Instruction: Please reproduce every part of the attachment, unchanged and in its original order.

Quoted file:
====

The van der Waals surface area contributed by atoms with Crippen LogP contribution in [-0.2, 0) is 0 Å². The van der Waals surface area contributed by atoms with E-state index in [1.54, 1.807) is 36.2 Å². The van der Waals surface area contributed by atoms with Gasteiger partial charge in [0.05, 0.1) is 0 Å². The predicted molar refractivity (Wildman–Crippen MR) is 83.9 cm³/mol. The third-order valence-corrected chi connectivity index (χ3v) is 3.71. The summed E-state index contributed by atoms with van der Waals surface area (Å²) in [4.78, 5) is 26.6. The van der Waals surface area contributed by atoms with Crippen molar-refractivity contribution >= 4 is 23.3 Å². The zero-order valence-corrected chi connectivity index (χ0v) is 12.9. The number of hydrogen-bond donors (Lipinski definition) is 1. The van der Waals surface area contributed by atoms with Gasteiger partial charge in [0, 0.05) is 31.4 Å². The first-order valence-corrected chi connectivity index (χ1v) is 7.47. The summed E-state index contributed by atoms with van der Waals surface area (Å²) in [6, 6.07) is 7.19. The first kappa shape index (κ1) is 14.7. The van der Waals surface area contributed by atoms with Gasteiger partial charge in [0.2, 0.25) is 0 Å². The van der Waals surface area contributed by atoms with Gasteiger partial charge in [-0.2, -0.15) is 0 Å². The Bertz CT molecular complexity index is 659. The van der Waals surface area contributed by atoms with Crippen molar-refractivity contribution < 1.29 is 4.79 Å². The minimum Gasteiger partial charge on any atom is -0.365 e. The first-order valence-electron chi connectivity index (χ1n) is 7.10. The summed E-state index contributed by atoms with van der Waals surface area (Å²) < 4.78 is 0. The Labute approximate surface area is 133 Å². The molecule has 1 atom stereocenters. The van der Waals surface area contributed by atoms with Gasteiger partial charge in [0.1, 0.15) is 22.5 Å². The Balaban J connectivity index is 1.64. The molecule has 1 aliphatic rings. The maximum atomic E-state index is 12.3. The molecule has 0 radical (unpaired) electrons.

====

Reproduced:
The van der Waals surface area contributed by atoms with Crippen LogP contribution in [-0.2, 0) is 0 Å². The van der Waals surface area contributed by atoms with E-state index in [1.54, 1.807) is 36.2 Å². The van der Waals surface area contributed by atoms with Gasteiger partial charge in [0.05, 0.1) is 0 Å². The predicted molar refractivity (Wildman–Crippen MR) is 83.9 cm³/mol. The third-order valence-corrected chi connectivity index (χ3v) is 3.71. The summed E-state index contributed by atoms with van der Waals surface area (Å²) in [4.78, 5) is 26.6. The van der Waals surface area contributed by atoms with Crippen molar-refractivity contribution >= 4 is 23.3 Å². The zero-order valence-corrected chi connectivity index (χ0v) is 12.9. The number of hydrogen-bond donors (Lipinski definition) is 1. The van der Waals surface area contributed by atoms with Gasteiger partial charge in [0, 0.05) is 31.4 Å². The first-order valence-corrected chi connectivity index (χ1v) is 7.47. The summed E-state index contributed by atoms with van der Waals surface area (Å²) in [6, 6.07) is 7.19. The first kappa shape index (κ1) is 14.7. The van der Waals surface area contributed by atoms with Gasteiger partial charge in [0.2, 0.25) is 0 Å². The van der Waals surface area contributed by atoms with Gasteiger partial charge in [-0.2, -0.15) is 0 Å². The Bertz CT molecular complexity index is 659. The van der Waals surface area contributed by atoms with Crippen molar-refractivity contribution < 1.29 is 4.79 Å². The minimum Gasteiger partial charge on any atom is -0.365 e. The first-order valence-electron chi connectivity index (χ1n) is 7.10. The summed E-state index contributed by atoms with van der Waals surface area (Å²) < 4.78 is 0. The Labute approximate surface area is 133 Å². The molecule has 1 atom stereocenters. The van der Waals surface area contributed by atoms with Gasteiger partial charge in [0.1, 0.15) is 22.5 Å². The Balaban J connectivity index is 1.64. The molecule has 1 aliphatic rings. The maximum atomic E-state index is 12.3. The molecule has 0 radical (unpaired) electrons.